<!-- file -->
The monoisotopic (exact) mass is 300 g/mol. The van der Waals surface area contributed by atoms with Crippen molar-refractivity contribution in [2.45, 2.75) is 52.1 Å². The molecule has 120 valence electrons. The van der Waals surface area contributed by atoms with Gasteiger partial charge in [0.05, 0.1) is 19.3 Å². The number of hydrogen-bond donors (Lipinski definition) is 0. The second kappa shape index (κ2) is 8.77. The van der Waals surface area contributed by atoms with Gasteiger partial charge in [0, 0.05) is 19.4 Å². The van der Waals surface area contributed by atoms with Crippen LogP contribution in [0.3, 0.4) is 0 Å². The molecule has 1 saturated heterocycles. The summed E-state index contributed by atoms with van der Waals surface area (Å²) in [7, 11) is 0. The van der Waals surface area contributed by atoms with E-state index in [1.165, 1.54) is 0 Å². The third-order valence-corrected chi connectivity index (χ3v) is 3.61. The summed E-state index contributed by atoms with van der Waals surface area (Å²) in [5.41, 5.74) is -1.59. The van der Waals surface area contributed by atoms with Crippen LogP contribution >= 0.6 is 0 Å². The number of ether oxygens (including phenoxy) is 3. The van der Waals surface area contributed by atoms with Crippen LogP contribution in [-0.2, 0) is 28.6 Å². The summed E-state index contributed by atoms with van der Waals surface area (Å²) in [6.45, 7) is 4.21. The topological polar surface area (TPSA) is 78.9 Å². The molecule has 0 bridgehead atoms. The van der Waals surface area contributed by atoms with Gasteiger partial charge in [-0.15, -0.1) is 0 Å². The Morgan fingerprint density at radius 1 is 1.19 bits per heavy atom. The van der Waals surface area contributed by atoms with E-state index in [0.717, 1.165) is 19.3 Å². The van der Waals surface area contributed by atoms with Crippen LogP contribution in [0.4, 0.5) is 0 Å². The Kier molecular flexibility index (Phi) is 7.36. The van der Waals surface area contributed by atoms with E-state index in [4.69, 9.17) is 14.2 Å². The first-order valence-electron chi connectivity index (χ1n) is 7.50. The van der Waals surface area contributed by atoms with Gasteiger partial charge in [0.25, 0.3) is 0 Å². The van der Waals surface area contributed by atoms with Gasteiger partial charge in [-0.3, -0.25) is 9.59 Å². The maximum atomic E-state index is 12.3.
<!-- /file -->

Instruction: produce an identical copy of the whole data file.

The monoisotopic (exact) mass is 300 g/mol. The van der Waals surface area contributed by atoms with Crippen molar-refractivity contribution in [2.45, 2.75) is 52.1 Å². The molecule has 120 valence electrons. The van der Waals surface area contributed by atoms with Gasteiger partial charge in [0.05, 0.1) is 19.3 Å². The number of hydrogen-bond donors (Lipinski definition) is 0. The second kappa shape index (κ2) is 8.77. The van der Waals surface area contributed by atoms with Gasteiger partial charge in [0, 0.05) is 19.4 Å². The van der Waals surface area contributed by atoms with Crippen LogP contribution in [0.3, 0.4) is 0 Å². The molecule has 1 saturated heterocycles. The summed E-state index contributed by atoms with van der Waals surface area (Å²) in [7, 11) is 0. The van der Waals surface area contributed by atoms with E-state index in [1.165, 1.54) is 0 Å². The third-order valence-corrected chi connectivity index (χ3v) is 3.61. The summed E-state index contributed by atoms with van der Waals surface area (Å²) in [5.41, 5.74) is -1.59. The van der Waals surface area contributed by atoms with Crippen LogP contribution >= 0.6 is 0 Å². The number of ether oxygens (including phenoxy) is 3. The van der Waals surface area contributed by atoms with Crippen LogP contribution in [-0.2, 0) is 28.6 Å². The summed E-state index contributed by atoms with van der Waals surface area (Å²) in [6.45, 7) is 4.21. The topological polar surface area (TPSA) is 78.9 Å². The molecule has 0 bridgehead atoms. The van der Waals surface area contributed by atoms with Gasteiger partial charge in [-0.15, -0.1) is 0 Å². The Morgan fingerprint density at radius 1 is 1.19 bits per heavy atom. The van der Waals surface area contributed by atoms with E-state index in [0.717, 1.165) is 19.3 Å². The van der Waals surface area contributed by atoms with Crippen LogP contribution in [0.4, 0.5) is 0 Å². The Kier molecular flexibility index (Phi) is 7.36. The van der Waals surface area contributed by atoms with E-state index in [4.69, 9.17) is 14.2 Å². The first-order valence-electron chi connectivity index (χ1n) is 7.50. The van der Waals surface area contributed by atoms with Gasteiger partial charge in [0.25, 0.3) is 0 Å². The van der Waals surface area contributed by atoms with Gasteiger partial charge in [-0.3, -0.25) is 9.59 Å². The maximum atomic E-state index is 12.3.